Mobilise The Inactive Citizen: Participate! Participate!

‘Active Citizens not smart cities’ Dan Hill’s call to arms at the FutureEverything 2013 summit keynote speach. Themes of ownership, empowerment and access weaving through the conference. After Graduating in 2012, I made DIY Art School, a project as much to do with human relationships as it is alternative education. A gang, a community, a network and a trauma support group, it lies firmly in the physical realm via minimum weekly contact at the School’s HQ. Week in week out we pick each other up and cheer each other on, sometimes people don’t turn up and things fall apart a bit, but so far so good. positively contributing to the Manchester art’s ecology and earning a living doing whatever it takes, I’d say we are active citizens already but I am not convinced we are the norm either.

I navigated the summit looking for the human story through all the smart data, code and the algorithms, The people not the technology story continued through to ‘Platforms’, we heard from Jermey Boxer of Vimeo warmly talking of the talented and jolly Vimeo community. How do you tell the difference between the users of Youtube and Vimeo? ‘read the comments’ he suggested, Vimeo users were self selecting and opting into a classier and shinier world than that of the trolling free-for-all over at the world’s second largest search engine. Stephanie Pereira of Kickstarter spoke of the generous communities ready to fund the arts. A cold sweat ran through me at the thought, Pan handling for art! Quelle Horreur, we who are used to filling in forms for grants and hosting intimate parties for peers. It can feel grubby enough putting a bowl out next to the booze and suggesting a £1 donation, and ive seen uncomfortable examples of artists using crowd funding sites to fund work, we are so used to seeing things for free and translating the cultural value into cash and dealing directly with an audience as a consumer is uneasy territory to say the least.

The subject of curation popped up throughout the sessions I attended. The conversation around it appeared to be evolving into a more human story. I loved how through access to these platforms that people are developing curatorial behaviours instinctively, demonstrating complex multi-layered narrative. I enjoyed Steve Crossan’s presentation (Interfaces for Culture) from Google’s Cultural Institute about the possibilities to open up archives and create platforms that give people the room to tell their own stories, Emphasising that technology was ‘not the point’ and that young people don’t even talk about the Internet because well,’ it’s just there’, Crossan demonstrated their product which should launch this summer. A kind of interactive digital museum… hmm internet mimics physical spaces? Really? Well it appeared that there was more to it than that and Crossan appeared aware of the limitations of these somewhat crude formats (however nifty and slick) but focused rather on the potential of users getting their hands on these cultural objects that they had never before had access to, and tapping into this desire to tell stories.seeing how citizen curators use and develop the platforms. The push for opening up archives was echoed in ‘Bringing Archives to life’ by both Tony Ageh of the BBC and Jill Cousins of the Europeana Foundation, who spoke of the challenges of working with institutions to get them convince them to release their archives before ‘we wait for them to retire and do it anyway; and I admired the position of Ageh that it was a moral duty to release these archive into the public realm immediatly and deal with the mess later. Reflecting on the Summit, I felt my project chimed with the behaviours of what might be expected on these new active citizens, but felt that citizen control was not the aim, rather more citizens taking more control but with limits and boundaries set by authorities and institutions. As recent graduates, we are heading out into a very different climate to one 10 years ago, where I am informed it was a time of plenty where ‘you could of pick and choose your funders’. Well the good thing is we never knew what it was like, just like babies being born today won’t know what it was like without smart phones. We like they will adapt and create new paths is this what active citizens do? Make our own way, shrugging off the past, adapting quickly. My biggest question from the Summit is how do we support participation and active citizenship, is is possible without various degrees of manipulation? How does Active Citizenship sit with a post riot, Occupy indifferent city. like Manchester? how do we get there?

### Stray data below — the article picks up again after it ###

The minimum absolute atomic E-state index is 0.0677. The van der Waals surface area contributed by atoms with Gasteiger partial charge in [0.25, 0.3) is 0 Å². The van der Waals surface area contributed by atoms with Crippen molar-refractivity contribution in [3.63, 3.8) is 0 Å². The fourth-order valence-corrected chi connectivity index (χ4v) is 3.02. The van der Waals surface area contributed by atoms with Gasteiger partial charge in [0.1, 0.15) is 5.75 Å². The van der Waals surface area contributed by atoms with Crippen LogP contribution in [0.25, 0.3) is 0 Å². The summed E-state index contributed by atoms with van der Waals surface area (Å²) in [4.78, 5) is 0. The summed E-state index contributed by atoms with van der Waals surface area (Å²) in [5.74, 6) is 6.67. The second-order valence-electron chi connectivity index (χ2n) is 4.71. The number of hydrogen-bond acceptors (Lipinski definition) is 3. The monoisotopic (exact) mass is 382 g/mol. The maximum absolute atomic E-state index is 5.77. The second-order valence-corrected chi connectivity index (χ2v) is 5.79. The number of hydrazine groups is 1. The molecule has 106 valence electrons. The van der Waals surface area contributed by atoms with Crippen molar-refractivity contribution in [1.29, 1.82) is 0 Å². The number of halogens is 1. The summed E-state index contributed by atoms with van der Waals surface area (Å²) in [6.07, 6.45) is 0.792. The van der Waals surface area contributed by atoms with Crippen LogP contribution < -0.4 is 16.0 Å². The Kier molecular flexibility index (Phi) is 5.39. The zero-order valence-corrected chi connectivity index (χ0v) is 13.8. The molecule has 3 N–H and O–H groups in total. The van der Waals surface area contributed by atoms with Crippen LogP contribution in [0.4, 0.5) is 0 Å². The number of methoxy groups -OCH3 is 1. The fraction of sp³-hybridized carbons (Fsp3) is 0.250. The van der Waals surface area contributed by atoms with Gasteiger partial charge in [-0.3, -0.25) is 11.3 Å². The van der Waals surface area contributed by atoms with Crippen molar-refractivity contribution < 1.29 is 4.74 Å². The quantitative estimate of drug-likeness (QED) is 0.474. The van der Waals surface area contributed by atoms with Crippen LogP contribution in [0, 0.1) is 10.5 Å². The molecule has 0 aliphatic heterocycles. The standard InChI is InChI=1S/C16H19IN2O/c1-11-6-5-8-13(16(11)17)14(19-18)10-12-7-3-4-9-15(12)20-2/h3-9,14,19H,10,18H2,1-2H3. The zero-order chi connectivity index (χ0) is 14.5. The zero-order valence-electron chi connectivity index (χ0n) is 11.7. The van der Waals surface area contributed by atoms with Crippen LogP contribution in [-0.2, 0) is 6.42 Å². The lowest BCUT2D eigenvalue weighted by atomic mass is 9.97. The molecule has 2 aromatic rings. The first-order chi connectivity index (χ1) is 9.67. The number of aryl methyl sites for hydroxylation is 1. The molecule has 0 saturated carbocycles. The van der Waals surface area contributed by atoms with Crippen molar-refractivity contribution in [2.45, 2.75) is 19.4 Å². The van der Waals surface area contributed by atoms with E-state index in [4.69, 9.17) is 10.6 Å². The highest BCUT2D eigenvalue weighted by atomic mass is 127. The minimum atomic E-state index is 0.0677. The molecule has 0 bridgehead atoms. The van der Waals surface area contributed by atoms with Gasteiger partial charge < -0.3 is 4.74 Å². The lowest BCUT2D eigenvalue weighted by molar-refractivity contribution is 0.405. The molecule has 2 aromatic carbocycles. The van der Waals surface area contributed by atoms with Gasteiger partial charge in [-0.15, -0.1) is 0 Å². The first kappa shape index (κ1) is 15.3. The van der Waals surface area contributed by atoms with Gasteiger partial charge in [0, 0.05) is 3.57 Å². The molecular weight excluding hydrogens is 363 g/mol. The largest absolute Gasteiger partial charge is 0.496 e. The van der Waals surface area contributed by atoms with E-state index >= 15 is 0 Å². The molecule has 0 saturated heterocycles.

Marcelle Holt was part of the FutureEverything Bursary scheme.

The post Mobilise The Inactive Citizen: Participate! Participate! appeared first on FutureEverything.